Advances in the Management of Prurigo Nodularis - Episode 13

Challenges in Using Dupilumab in PN

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Raj Chovatiya, MD, PhD; Shawn Kwatra, MD; and Sarina B. Elmariah, MD, PhD, discuss potential challenges to the adoption of dupilumab in the treatment of PN.

Raj Chovatiya, MD, PhD: Dupilumab has been used off label in a lot of other circumstances, and Sarina was getting to this point a little bit. Do you foresee any challenges in terms of its adoption for the treatment of PN [prurigo nodularis]? Do you think it’s all going to be smooth sailing, or that perhaps there’s still going to be some hurdles even though we have this official indication? I’ll start with you, Shawn.

Shawn Kwatra, MD: There’s going to be a little bit of difficulty in terms of educating folks; we still have so much work to do in terms of disease state awareness. And when I speak about prurigo nodularis, the fact that it does have this neuroimmune basis and needs directed targeted therapy is still a concept that needs to be overcome. I think we’re way behind, in psoriasis and atopic dermatitis, so I am concerned that there won’t be as much writing because there’s still less awareness of the disease. There are so many different thoughts about the pathogenesis and what it may be really due to. And so, I think that that’s one of the hurdles that we’re all trying together to bring down. And I think with more publications, more highlighting, a lot of the recent advances honestly, with these trials, we’re learning so much about disease states. I’m hopeful that that will help turn the tide as well. But during residency training for future generations now, they’re going to hopefully be exposed to a lot of the new pathogenic elements that we know about prurigo nodularis and I’m hoping that’ll help.

Raj Chovatiya, MD, PhD: How about you Sarina?

Sarina B. Elmariah, MD, PhD: I think certainly dermatologists who are familiar with the disease and are comfortable managing it and, quite frankly, comfortable using any type of systemic medications, there will be very few hurdles. I think Shawn highlights the most important aspect, which is really spreading the word and educating people, just to even consider the pathogenesis and really this new understanding and evolving understanding of the pathophysiology of PN. So that will be helpful for our field, in our community of dermatologists. But just building awareness at other practices and working with primary care doctors, nephrologists, and other physicians who may encounter PN patients. It’s important to recognize the disorder and the fact that there are treatments approved or soon-to-be approved for it, so I think that’s a big issue.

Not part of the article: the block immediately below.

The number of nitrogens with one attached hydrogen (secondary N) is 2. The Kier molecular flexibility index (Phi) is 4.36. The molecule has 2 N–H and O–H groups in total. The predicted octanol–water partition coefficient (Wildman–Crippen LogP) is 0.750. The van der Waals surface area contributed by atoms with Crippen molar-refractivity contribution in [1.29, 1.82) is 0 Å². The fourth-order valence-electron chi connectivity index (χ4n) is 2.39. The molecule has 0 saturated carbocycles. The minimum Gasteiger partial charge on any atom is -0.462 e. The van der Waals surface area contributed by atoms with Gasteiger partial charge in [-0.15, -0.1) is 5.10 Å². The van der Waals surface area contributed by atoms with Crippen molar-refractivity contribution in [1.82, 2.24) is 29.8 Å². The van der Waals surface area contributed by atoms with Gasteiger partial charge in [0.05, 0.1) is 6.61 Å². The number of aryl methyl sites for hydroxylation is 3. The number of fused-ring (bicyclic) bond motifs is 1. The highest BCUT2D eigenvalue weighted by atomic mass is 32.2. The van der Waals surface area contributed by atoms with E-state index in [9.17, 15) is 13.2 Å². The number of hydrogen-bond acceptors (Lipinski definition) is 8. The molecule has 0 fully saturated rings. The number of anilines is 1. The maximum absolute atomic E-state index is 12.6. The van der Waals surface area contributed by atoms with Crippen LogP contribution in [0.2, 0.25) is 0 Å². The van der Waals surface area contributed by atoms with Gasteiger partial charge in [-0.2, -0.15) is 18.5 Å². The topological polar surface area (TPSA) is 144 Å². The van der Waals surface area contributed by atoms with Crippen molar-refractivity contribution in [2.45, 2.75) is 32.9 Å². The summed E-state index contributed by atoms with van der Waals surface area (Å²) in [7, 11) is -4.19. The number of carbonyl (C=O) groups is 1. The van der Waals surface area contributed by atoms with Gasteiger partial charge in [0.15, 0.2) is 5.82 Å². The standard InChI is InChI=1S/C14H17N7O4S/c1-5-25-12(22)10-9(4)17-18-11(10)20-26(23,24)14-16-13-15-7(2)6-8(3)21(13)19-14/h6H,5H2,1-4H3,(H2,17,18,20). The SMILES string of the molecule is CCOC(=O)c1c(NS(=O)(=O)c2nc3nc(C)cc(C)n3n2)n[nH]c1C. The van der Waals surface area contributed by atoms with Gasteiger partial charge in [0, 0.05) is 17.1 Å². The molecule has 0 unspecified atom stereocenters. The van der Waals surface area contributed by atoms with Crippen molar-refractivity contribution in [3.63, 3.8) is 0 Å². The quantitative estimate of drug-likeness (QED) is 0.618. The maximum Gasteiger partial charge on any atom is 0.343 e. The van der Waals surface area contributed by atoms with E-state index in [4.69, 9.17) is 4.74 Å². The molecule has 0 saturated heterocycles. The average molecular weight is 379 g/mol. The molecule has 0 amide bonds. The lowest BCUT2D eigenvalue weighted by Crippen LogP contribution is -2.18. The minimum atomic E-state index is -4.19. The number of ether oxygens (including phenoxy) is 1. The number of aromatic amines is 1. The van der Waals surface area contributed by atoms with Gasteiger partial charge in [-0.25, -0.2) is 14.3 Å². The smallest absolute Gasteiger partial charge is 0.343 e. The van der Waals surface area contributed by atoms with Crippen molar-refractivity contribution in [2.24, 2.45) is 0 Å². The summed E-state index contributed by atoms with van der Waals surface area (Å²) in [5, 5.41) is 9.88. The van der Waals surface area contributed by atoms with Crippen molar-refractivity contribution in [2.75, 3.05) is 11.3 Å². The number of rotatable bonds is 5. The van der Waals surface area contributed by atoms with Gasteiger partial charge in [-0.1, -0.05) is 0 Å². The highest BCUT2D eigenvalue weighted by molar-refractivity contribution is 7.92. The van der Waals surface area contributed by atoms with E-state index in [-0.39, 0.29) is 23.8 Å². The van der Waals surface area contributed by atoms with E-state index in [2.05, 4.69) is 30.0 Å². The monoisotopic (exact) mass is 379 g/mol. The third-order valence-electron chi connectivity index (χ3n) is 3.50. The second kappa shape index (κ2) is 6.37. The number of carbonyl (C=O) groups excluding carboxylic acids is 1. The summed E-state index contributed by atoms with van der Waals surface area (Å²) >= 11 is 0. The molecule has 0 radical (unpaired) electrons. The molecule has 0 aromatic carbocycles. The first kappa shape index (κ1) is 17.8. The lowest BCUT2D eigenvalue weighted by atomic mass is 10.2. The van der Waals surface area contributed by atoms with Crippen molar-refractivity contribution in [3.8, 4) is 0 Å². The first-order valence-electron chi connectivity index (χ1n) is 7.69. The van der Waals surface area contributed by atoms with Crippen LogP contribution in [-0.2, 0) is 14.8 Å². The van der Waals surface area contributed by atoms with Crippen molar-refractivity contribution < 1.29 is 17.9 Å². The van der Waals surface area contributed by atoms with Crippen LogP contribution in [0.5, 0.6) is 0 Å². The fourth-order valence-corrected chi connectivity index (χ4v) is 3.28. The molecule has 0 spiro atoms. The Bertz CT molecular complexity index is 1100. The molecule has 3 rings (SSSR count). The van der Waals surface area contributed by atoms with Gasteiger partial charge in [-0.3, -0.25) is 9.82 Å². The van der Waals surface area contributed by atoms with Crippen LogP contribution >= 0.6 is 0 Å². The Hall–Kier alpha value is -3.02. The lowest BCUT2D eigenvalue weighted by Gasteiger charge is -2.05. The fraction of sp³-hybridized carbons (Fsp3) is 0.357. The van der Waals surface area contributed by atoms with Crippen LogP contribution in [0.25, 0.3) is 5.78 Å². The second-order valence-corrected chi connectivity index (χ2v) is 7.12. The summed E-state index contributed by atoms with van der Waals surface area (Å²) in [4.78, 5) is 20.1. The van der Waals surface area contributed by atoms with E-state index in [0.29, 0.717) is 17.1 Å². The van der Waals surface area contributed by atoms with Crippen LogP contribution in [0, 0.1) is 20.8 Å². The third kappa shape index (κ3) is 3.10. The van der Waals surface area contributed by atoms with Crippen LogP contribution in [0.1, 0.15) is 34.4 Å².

I mentioned the wonderful aspect of having a 60% success rate or so with managing PN patients, but that also means that 40% of patients are still not necessarily being completely controlled. And again, this isn’t an issue with dupilumab, it’s an issue with all…the management of PN. So, when I use neuromodulatory drugs or other immunosuppressive or immunomodulatory drugs, I may be getting a 60% to 70% success rate, but often, there’s this population with more recalcitrant disease, and we need to focus broadly on improving their health or quality of life, their sleep, addressing their depression and anxiety. That poses an additional hurdle that we all have to have as physicians and advocates for these patients. Really, all our patients, but certainly with PN patients because they’ve struggled for so long.

Shawn Kwatra, MD: Now with the FDA, we have a four-point drop as our barometer for getting a drug approval, but that’s not good enough. If someone’s going from an itch or worse itch in the last 24 hours of a 10 out of 10 to a 6 out of 10 or a 5 out of 10, that’s not complete therapeutic success to me. It’s an amazing achievement, but that’s a little bit different. It may be misleading to say 60% of patients are completely controlled. We don’t know that, and I think the way the field is going now is that you see from the eczema trials where you have an easy 50%, 75%, 90%. Same thing with paucity. Now, we’re doing paucity at 100%. We want a relatively itch-free state. Itched less than 2 hours in the last 24 hours. A lot of these metrics are going to be how many of these therapies are going to be compared to one another in addition to safety and other metrics.

Transcript edited for clarity